If you meet any of these 5 criteria, you need to cut back on sugar: eat this, not that

Sugar is delicious and eating it in small amounts can be quite harmless. Unfortunately, added sugar is everywhere, and it’s hard not to consume large amounts of it on a regular basis.

“Most people in the US eat too much sugar, most of it added, and most people would be better off reducing their sugar intake,” he says. Dana Ellis Hunnes, PhD, MPH, RD senior clinical dietitian at UCLA Medical Center, assistant professor at the UCLA Fielding School of Public Health, and author of Recipe for survival. “By eating a complete and less processed diet, one can achieve this goal of eating much less sugar.”

And while everyone can benefit from reducing their sugar intake, there are certain types of people who may want to monitor their intake of added sugar on a regular basis. Read on to see if you’re one of those people who needs to cut back on sweet things, and for more information, don’t miss the 5 Worst Eating Habits for Sugar Cravings, Says a Dietitian.

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Doctors may tell people with diabetes to limit their intake of added sugar.

“While this is true for type and type 2 diabetics, those with type 2 diabetes can control their glucose through diet more easily than those with type 1 diabetes. Reducing sugar intake can help with weight loss, which in turn will help regulate your blood sugar and reverse your type 2 diagnosis,” says Trista Best, MPH, RD, LDa registered dietitian at Balance One Supplements.

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High blood pressure is an extremely common problem affecting Americans, and diet plays an important role in controlling blood pressure levels. Because of this, people with high blood pressure may want to control the amount of sugar they eat on a daily basis.

According to a 2019 study published in nutrients, people with hypertension (high blood pressure) can lower their blood pressure by reducing sugar intake. This study also found that replacing added sugar with natural sugar sources like fruit can also help.

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People with a family history of heart disease should also watch their sugar intake. “Consumption of sugar-sweetened beverages can contribute to weight gain and is associated with an increased risk of heart disease, stroke and diabetes,” he says. Janet Coleman, Dr.a registered dietitian with The Consumer Mag. “Sugary drinks contain calories without providing any nutrients, so they need to be replaced with other nutrient-dense foods. For example, people can replace calories from sugary drinks by eating more fruits and vegetables.” or drinking unsweetened coffee or tea instead of soda.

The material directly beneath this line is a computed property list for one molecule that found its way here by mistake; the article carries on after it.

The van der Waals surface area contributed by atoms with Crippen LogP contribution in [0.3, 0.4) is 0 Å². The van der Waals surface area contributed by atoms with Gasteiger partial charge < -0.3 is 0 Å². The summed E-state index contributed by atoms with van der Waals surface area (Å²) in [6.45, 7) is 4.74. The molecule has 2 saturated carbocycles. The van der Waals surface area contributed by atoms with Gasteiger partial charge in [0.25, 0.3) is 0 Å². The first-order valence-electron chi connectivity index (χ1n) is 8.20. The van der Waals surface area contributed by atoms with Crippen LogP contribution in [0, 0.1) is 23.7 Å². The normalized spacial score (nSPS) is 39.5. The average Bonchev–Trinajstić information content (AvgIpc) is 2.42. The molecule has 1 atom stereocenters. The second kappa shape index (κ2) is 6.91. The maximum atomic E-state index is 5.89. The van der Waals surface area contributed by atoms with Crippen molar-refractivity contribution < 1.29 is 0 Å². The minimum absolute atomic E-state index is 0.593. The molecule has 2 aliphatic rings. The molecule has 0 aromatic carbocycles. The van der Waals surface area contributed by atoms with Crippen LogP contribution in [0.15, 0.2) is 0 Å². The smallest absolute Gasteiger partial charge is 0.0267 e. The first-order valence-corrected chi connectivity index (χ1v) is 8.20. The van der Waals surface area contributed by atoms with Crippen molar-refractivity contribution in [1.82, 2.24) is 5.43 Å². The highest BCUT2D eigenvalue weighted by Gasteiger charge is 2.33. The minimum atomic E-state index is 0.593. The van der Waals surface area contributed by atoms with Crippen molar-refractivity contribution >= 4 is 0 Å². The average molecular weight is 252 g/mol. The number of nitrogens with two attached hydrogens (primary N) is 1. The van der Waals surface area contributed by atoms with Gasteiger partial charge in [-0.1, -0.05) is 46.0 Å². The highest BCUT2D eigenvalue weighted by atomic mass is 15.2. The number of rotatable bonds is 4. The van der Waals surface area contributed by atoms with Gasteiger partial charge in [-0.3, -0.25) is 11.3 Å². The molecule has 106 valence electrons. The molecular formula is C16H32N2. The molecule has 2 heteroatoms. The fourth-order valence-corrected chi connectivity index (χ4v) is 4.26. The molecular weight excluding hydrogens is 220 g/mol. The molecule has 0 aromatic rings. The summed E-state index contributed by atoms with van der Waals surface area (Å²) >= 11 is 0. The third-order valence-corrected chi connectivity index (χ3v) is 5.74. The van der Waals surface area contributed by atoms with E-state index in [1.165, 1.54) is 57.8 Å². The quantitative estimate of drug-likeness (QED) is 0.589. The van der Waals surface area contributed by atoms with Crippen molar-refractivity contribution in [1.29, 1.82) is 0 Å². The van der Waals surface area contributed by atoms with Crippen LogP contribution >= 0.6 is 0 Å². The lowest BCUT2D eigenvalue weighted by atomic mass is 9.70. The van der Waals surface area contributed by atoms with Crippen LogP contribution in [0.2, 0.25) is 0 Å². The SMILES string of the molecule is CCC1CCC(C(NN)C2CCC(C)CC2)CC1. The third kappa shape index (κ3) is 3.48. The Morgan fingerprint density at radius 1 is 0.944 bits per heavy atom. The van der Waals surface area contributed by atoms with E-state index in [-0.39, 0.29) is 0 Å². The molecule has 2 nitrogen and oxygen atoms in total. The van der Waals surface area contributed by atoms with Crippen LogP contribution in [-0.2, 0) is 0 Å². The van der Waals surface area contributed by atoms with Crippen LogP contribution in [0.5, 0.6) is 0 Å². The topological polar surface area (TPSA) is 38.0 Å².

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Reducing sugar intake is not the solution to living with depression or anxiety, but it can help with some of the symptoms. If you are experiencing something like this, you may want to talk to a professional for help.

“People with anxiety and/or depression, or those at risk for these conditions, should lower their sugar intake. Eating a lot of added sugars can lead to chronic inflammation. And chronic inflammation is linked to symptoms of depression and anxiety.” Focus instead on increasing your intake of fresh fruits and vegetables, lean meats, and whole grains,” says registered dietitian Lindsay Delk, RDN.

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At the end of the day, many Americans eat too much added sugar, so most people in this general population could benefit from reducing their intake.

“Most people should reduce their sugar intake, and the World Health Organization (WHO) states that adults and children should focus on reducing their sugar intake as much as possible. This is due to the nutritional composition of foods high in sugar. They’re mostly empty calories that provide about 10% of your daily calorie intake and, at the same time, don’t provide a significant source of vitamins or minerals,” says Best.

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